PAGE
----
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I have this query

SELECT 
data_type, data_time, model_name, ST_Value(raw_data, 1, 202,417) AS val_0 
FROM data 
WHERE data_type = 'type_a' 
  AND data_time >= '2015-12-06 00:00:00' 
  AND data_time <= '2015-12-07 00:00:00' 
ORDER BY
data_type DESC, data_time ASC

It runs about 80ms (data time sampling is every 3 hours => result contains 8 rows). Can this query be speed up?

Here is output from explain:

"Sort  (cost=14.46..14.48 rows=8 width=39)"
"  Output: data_type, data_time, model_name, (st_value(raw_data, 1, 202, 417, true))"
"  Sort Key: data.data_time"
"  ->  Bitmap Heap Scan on public.data  (cost=4.87..14.34 rows=8 width=39)"
"        Output: data_type, data_time, model_name, st_value(raw_data, 1, 202, 417, true)"
"        Recheck Cond: ((data.data_time >= '2015-12-06 00:00:00'::timestamp without time zone) AND (data.data_time <= '2015-12-07 00:00:00'::timestamp without time zone) AND (data.data_type = 'type_a'::text))"
"        ->  Bitmap Index Scan on data_pk  (cost=0.00..4.87 rows=8 width=0)"
"              Index Cond: ((data.data_time >= '2015-12-06 00:00:00'::timestamp without time zone) AND (data.data_time <= '2015-12-07 00:00:00'::timestamp without time zone) AND (data.data_type = 'type_a'::text))"

Database structure:

CREATE TABLE data
(
  raw_data raster,
  data_time timestamp without time zone NOT NULL,
  data_type text NOT NULL,
  model_name text,
  CONSTRAINT data_pk PRIMARY KEY (data_time, data_type)
)

Edit:

Raster has 1 band and there is 1 row for every hour (so each row is one image). Raster resolution os 1500x750, top left corner is set to (0, -90), skew is 0 and scale 0.25 in both directions.

8
  • 2
    You might consider a clustered index on your data time, data type index. Note, that in Postgres, a primary key is not automatically clustered (as it would be other RDBMS, where cluster has a sightly different meaning). Clustering will speed up queries involving ranges, in particular, ie your use case, as once the start value of the range is found, the data required to fulfil the query are likely to be in the same block, vastly reducing disk IO. Commented Jan 31, 2016 at 12:16
  • Note that clustering a table on an index will lock that table, preventing any reads or writes until it is done. Commented Jan 31, 2016 at 12:22
  • 2
    This might depend on your raster data. How is your raster data stored? In or Out-DB? How large is the raster? Is it tiled? Rasters in databases are not necessarily super-fast, but tiling them into small chunks might help.
    – tilt
    Commented Jan 31, 2016 at 13:23
  • @tilt I have data in DB, single raster file with resolution 1500x750. I have been looking for some info about tilling, but found nothing except using external python program. I am generating data manually within C++ program every hour. Commented Jan 31, 2016 at 13:25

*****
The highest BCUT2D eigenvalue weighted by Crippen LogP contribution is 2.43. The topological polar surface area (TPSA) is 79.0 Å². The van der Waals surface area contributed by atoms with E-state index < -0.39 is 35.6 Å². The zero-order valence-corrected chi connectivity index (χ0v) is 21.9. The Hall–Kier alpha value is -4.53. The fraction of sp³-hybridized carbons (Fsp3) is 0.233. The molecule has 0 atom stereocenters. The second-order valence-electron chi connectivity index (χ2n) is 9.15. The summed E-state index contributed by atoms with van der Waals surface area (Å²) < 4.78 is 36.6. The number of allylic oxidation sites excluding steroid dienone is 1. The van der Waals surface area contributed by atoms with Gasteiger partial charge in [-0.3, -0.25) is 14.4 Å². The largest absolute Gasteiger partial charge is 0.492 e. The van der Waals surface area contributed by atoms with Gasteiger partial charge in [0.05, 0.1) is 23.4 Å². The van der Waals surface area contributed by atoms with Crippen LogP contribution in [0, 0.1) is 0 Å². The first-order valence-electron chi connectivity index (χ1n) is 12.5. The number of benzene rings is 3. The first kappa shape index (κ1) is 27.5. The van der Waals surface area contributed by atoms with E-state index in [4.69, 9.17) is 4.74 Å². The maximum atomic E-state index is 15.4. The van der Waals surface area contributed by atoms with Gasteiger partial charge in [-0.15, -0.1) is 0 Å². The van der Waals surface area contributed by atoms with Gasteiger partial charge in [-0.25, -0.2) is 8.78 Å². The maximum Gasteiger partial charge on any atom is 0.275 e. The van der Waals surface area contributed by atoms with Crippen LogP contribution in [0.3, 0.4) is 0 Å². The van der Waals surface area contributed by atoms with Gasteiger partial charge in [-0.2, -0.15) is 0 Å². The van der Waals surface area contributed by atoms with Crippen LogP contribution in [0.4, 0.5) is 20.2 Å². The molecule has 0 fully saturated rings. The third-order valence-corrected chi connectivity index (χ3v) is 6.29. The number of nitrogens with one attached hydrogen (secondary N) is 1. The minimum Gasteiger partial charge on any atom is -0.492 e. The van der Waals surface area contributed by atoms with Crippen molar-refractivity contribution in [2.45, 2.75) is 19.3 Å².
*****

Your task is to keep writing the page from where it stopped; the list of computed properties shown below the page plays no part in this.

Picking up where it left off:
• 1
    What leads you to think it is the raster accessor that is slow? Commented Jan 31, 2016 at 17:25

1 Answer 1

6

1500x750 is pretty big for a raster. Definitely worth retiling your data.

Take a look at ST_Retile function (new in PostGIS 2.2) - http://postgis.net/docs/manual-2.2/RT_Retile.html

or if you are using PostGIS 2.1, you can use ST_Tile instead which achieves same purpose on a per row (instead of per table basis) http://postgis.net/docs/manual-2.2/RT_ST_Tile.html

I did do a quick example here you might find useful - http://www.bostongis.com/blog/index.php?/archives/207-Waiting-for-PostGIS-2.1-ST_Tile.html

For your case, do a bulk insert (create at same time. you may need to do this piecemeal depending how large your dataset)

SELECT 
   data_type, data_time, model_name, 
     ST_Tile(raw_data, 500,250) As raw_data 
 INTO data_500_250
FROM data;

Reapply raster constraints if you need them - http://postgis.net/docs/manual-2.2/RT_AddRasterConstraints.html as well as recreating the indexes on new table

Admittedly the above means your ST_Value x,Y logic needs changing. The ST_Tile maintains georeferencing, so if you use georeferenced coordinates (even if your data has nothing to do with space), you'd be better off.

Your new query would then look something like

WITH ref As (SELECT 
   ST_SetSRID(ST_Point(some_x, some_y), put_srid_here) AS pt )
SELECT 
   data_type, data_time, model_name, 
   ST_Value(raw_data, 1, ref.pt ) AS val_0 
FROM data_500_250 CROSS JOIN ref
WHERE ST_Intersects(data_500_250.raw_data, ref.pt) AND data_type = 'type_a' 
  AND data_time >= '2015-12-06 00:00:00' 
  AND data_time <= '2015-12-07 00:00:00' 
ORDER BY
data_type DESC, data_time ASC;
3
  • Creating tiles worked fine, metadata are also included but upper left x / y goes beyond +- 180 (or +-90 resp.) and ST_Intersects is not working. My data has top left (0, -90) and if I try some point, ST_Intersect returns no rows. Commented Feb 1, 2016 at 17:03
  • How are you creating your point? and what does postgis.net/docs/manual-2.2/RT_ST_GeoReference.html (return for a tile). By default scale y is negative which means row is in reverse of geospatial coordinates.
    – Regina Obe
    Commented Feb 1, 2016 at 21:02
  • ST_GeoReference for ESRI or GDAL returns 0.25 for every tile. My point is created the same way you have described in your answer (some_x and some_y are set to lon and lat) - I am putting there real GPS coordinates of a place Commented Feb 2, 2016 at 16:10

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